The second nutrient is biotin, a B vitamin critical for hair health, as well as skin and nails. Biotin helps improve the body’s use of keratin. Foods that are rich in biotin include organ meats, eggs, fish, meat, seeds, nuts, and certain vegetables (such as sweet potatoes). However, biotin supplementation may interfere with thyroid hormone blood tests, so be careful if your doctor is in the process of trying to adjust or regulate your medication. You have to stop biotin 4-6 days before the lab draw if you are going to test your thyroid hormone levels.


The third nutrient is zinc, which is found in red meat, shellfish, certain mushrooms, nuts and seeds, legumes, and spinach. Zinc deficiencies are pretty common and are usually associated with skin, hair, and nail conditions. Low levels of zinc may also be another reason why some women experience premature graying.

Unfortunately, for some people, hair loss is irreversible – I was not able to regrow my eyebrow hair back, so I constantly have to fill in my eyebrows. Even more upsetting is the fact that microblading and other semi-permanent techniques did not work for my skin and eyebrows.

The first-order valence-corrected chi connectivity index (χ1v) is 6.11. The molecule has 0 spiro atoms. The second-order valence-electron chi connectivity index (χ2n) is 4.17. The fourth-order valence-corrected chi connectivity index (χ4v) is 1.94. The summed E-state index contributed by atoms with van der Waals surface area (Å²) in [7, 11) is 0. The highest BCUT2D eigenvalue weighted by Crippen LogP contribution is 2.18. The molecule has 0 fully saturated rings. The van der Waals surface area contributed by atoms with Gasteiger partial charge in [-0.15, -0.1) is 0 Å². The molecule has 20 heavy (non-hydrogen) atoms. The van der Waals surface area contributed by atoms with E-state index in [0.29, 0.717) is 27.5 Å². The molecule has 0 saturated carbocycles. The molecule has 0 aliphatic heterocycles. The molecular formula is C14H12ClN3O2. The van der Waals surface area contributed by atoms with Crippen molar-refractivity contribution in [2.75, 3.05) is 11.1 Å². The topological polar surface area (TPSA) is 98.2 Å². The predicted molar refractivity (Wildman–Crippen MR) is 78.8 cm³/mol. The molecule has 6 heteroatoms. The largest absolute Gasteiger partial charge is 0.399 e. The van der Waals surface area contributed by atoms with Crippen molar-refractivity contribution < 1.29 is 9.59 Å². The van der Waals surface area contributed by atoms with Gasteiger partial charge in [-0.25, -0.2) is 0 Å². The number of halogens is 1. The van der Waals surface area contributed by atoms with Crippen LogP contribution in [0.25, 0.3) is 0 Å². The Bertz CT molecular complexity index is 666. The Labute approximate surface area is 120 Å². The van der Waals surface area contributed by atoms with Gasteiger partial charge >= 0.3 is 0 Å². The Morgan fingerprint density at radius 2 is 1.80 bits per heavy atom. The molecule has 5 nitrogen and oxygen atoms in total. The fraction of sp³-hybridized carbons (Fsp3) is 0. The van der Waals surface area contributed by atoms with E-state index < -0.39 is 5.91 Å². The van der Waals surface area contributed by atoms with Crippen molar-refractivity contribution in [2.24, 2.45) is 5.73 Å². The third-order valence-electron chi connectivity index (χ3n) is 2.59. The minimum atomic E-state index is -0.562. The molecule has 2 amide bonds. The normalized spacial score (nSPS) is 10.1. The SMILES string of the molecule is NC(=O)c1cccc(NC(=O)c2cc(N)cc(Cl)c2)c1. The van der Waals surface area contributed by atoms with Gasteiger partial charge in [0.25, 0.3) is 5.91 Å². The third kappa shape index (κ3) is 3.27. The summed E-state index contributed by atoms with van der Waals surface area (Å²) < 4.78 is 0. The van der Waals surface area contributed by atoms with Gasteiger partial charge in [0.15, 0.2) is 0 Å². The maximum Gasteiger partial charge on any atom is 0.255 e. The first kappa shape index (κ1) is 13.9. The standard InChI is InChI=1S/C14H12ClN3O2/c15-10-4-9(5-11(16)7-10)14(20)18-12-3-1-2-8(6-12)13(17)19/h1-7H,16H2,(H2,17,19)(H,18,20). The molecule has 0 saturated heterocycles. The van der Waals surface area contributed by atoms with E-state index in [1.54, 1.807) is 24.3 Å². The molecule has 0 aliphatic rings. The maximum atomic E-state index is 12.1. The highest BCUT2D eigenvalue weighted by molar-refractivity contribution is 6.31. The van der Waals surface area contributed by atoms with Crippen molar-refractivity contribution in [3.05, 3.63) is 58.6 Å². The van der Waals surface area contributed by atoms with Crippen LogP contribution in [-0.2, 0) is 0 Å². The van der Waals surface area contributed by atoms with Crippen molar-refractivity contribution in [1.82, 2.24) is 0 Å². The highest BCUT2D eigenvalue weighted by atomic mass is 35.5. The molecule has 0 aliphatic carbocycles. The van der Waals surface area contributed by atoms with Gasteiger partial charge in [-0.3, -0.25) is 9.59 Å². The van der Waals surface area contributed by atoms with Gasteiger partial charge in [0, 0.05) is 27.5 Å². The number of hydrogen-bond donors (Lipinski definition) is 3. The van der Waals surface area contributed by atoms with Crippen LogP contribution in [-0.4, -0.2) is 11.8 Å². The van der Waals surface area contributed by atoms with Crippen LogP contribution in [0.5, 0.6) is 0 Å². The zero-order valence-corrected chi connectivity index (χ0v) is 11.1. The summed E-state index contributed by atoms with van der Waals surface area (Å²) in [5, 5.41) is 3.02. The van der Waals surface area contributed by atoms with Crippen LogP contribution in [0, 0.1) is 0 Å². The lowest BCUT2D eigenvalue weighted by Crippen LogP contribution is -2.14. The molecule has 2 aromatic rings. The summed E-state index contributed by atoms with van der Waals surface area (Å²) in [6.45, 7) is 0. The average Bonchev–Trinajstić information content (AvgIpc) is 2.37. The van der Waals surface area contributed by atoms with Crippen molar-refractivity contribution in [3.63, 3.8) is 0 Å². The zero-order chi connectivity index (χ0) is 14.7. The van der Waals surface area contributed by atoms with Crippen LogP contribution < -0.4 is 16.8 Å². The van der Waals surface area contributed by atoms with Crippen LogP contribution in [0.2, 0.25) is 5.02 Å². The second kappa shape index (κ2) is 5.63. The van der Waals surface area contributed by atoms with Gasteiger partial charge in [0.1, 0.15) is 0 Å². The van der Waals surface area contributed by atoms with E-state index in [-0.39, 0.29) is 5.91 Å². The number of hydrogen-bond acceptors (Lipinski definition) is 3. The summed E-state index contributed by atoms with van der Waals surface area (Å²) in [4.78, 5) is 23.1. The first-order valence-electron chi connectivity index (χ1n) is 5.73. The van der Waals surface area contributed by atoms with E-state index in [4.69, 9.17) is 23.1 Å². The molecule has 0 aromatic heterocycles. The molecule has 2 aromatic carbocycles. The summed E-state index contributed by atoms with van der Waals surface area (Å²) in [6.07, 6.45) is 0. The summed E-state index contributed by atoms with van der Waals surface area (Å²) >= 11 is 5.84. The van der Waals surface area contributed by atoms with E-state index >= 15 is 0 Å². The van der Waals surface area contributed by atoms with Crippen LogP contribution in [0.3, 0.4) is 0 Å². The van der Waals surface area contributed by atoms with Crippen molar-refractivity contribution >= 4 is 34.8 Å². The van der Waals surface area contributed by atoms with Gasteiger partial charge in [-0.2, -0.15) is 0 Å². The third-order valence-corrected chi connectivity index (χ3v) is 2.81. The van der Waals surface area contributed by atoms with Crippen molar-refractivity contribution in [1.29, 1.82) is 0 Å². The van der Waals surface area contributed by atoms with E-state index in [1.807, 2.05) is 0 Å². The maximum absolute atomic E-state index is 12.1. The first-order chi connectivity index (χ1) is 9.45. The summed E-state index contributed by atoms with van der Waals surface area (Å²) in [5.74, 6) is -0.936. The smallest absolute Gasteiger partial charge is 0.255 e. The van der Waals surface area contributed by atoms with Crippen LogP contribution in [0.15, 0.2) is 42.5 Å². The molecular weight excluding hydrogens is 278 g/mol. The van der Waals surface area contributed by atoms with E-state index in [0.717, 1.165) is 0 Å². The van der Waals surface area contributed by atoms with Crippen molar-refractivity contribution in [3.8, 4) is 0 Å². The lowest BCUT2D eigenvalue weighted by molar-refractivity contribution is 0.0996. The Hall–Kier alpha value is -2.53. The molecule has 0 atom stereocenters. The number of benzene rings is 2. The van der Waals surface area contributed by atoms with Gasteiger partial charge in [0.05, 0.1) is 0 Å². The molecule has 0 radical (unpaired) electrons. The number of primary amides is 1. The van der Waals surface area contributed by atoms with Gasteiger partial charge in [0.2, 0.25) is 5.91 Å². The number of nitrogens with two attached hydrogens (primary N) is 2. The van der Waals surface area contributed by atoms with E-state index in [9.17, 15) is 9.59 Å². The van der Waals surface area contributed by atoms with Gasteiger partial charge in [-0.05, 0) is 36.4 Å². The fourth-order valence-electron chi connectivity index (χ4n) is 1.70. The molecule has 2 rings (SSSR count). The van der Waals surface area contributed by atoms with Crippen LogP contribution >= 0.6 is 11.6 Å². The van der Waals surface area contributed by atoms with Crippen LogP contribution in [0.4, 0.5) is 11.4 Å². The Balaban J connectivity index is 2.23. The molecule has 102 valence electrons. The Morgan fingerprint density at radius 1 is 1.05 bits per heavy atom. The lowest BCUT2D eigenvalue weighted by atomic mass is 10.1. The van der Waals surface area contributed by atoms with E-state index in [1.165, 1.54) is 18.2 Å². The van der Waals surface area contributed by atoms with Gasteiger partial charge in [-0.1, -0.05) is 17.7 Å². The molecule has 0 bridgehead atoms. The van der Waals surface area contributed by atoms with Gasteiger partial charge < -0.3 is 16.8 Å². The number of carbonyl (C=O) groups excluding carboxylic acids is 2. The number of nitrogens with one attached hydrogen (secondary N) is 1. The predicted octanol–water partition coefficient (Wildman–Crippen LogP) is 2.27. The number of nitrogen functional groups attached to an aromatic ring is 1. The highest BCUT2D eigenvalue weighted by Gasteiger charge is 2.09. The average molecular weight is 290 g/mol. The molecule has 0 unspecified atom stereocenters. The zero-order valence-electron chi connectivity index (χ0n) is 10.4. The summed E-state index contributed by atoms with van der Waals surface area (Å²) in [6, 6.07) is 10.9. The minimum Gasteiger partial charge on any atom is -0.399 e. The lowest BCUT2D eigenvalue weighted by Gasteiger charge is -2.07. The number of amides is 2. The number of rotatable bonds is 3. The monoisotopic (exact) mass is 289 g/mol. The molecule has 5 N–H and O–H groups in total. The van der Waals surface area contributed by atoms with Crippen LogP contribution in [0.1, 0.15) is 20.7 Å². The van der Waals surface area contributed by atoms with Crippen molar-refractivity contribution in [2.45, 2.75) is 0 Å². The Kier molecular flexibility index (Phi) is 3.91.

Hair loss and hair problems are common with Hashimoto’s, but nutrient deficiencies may be contributing to your bad hair days. Replenishing iron stores, incorporating biotin-rich foods, and ensuring adequate zinc intake may help restore those beautiful luscious locks.

In regards to supplements, I like to use things like glutathione, curcumin, omega-3 fatty acids, and vitamin D. Still, if you’ve used other compounds like alpha-lipoic acid or CoQ10 or resveratrol, and they seem to work well for you as well, then that’s totally fine. We always want to make sure that we have a thought process behind the selection we’re making and that it’s also fitting well with our body.